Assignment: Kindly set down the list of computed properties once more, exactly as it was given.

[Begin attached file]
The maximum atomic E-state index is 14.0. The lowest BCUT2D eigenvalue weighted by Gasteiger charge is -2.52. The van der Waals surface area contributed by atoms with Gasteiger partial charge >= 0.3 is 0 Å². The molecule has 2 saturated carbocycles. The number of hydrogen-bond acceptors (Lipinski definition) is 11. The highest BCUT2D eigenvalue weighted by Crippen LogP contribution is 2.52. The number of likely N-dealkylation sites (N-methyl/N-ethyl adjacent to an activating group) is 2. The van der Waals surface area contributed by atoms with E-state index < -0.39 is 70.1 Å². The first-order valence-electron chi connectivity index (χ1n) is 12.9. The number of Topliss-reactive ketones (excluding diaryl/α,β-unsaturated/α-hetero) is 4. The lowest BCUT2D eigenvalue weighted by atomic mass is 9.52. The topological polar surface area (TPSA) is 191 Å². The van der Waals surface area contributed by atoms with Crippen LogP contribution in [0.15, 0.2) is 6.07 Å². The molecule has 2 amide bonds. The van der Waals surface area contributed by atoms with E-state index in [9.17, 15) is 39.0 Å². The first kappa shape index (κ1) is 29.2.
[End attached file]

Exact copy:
The maximum atomic E-state index is 14.0. The lowest BCUT2D eigenvalue weighted by Gasteiger charge is -2.52. The van der Waals surface area contributed by atoms with Gasteiger partial charge >= 0.3 is 0 Å². The molecule has 2 saturated carbocycles. The number of hydrogen-bond acceptors (Lipinski definition) is 11. The highest BCUT2D eigenvalue weighted by Crippen LogP contribution is 2.52. The number of likely N-dealkylation sites (N-methyl/N-ethyl adjacent to an activating group) is 2. The van der Waals surface area contributed by atoms with E-state index < -0.39 is 70.1 Å². The first-order valence-electron chi connectivity index (χ1n) is 12.9. The number of Topliss-reactive ketones (excluding diaryl/α,β-unsaturated/α-hetero) is 4. The lowest BCUT2D eigenvalue weighted by atomic mass is 9.52. The topological polar surface area (TPSA) is 191 Å². The van der Waals surface area contributed by atoms with Crippen LogP contribution in [0.15, 0.2) is 6.07 Å². The molecule has 2 amide bonds. The van der Waals surface area contributed by atoms with E-state index in [9.17, 15) is 39.0 Å². The first kappa shape index (κ1) is 29.2.